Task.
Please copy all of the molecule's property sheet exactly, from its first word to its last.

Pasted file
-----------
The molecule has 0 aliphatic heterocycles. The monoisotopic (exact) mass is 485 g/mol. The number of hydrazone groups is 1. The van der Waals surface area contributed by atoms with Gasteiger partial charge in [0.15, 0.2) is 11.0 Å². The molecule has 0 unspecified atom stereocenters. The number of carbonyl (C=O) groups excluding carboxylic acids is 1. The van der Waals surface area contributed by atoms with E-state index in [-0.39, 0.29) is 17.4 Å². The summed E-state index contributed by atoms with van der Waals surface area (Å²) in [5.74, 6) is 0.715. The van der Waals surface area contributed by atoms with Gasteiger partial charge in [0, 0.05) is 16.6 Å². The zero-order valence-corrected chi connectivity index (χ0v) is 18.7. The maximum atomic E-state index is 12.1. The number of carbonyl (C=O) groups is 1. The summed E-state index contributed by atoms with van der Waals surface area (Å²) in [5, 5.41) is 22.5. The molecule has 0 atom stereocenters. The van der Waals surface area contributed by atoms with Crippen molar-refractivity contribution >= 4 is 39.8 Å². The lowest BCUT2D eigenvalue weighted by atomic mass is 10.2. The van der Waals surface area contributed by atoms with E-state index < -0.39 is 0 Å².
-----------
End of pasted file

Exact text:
The molecule has 0 aliphatic heterocycles. The monoisotopic (exact) mass is 485 g/mol. The number of hydrazone groups is 1. The van der Waals surface area contributed by atoms with Gasteiger partial charge in [0.15, 0.2) is 11.0 Å². The molecule has 0 unspecified atom stereocenters. The number of carbonyl (C=O) groups excluding carboxylic acids is 1. The van der Waals surface area contributed by atoms with E-state index in [-0.39, 0.29) is 17.4 Å². The summed E-state index contributed by atoms with van der Waals surface area (Å²) in [5.74, 6) is 0.715. The van der Waals surface area contributed by atoms with Gasteiger partial charge in [0, 0.05) is 16.6 Å². The zero-order valence-corrected chi connectivity index (χ0v) is 18.7. The maximum atomic E-state index is 12.1. The number of carbonyl (C=O) groups is 1. The summed E-state index contributed by atoms with van der Waals surface area (Å²) in [5, 5.41) is 22.5. The molecule has 0 atom stereocenters. The van der Waals surface area contributed by atoms with Crippen molar-refractivity contribution >= 4 is 39.8 Å². The lowest BCUT2D eigenvalue weighted by atomic mass is 10.2. The van der Waals surface area contributed by atoms with E-state index < -0.39 is 0 Å².